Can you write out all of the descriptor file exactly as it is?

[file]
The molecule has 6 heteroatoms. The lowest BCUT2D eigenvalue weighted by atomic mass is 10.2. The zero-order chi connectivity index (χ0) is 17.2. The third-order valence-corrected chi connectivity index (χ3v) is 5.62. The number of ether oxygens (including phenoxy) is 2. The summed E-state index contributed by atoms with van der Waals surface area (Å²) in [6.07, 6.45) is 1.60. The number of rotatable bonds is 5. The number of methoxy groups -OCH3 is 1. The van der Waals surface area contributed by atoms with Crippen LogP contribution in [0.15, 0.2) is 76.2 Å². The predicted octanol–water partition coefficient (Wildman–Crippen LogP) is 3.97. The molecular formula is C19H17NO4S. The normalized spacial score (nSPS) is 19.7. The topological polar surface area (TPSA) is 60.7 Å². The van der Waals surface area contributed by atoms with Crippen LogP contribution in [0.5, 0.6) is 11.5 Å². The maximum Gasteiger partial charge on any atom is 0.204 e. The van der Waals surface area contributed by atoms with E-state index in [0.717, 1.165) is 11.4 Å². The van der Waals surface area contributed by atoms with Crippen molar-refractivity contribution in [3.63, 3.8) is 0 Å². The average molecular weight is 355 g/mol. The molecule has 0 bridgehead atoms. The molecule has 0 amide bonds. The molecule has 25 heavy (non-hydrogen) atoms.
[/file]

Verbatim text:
The molecule has 6 heteroatoms. The lowest BCUT2D eigenvalue weighted by atomic mass is 10.2. The zero-order chi connectivity index (χ0) is 17.2. The third-order valence-corrected chi connectivity index (χ3v) is 5.62. The number of ether oxygens (including phenoxy) is 2. The summed E-state index contributed by atoms with van der Waals surface area (Å²) in [6.07, 6.45) is 1.60. The number of rotatable bonds is 5. The number of methoxy groups -OCH3 is 1. The van der Waals surface area contributed by atoms with Crippen LogP contribution in [0.15, 0.2) is 76.2 Å². The predicted octanol–water partition coefficient (Wildman–Crippen LogP) is 3.97. The molecular formula is C19H17NO4S. The normalized spacial score (nSPS) is 19.7. The topological polar surface area (TPSA) is 60.7 Å². The van der Waals surface area contributed by atoms with Crippen LogP contribution in [0.5, 0.6) is 11.5 Å². The maximum Gasteiger partial charge on any atom is 0.204 e. The van der Waals surface area contributed by atoms with E-state index in [0.717, 1.165) is 11.4 Å². The van der Waals surface area contributed by atoms with Crippen molar-refractivity contribution in [3.63, 3.8) is 0 Å². The average molecular weight is 355 g/mol. The molecule has 0 bridgehead atoms. The molecule has 0 amide bonds. The molecule has 25 heavy (non-hydrogen) atoms.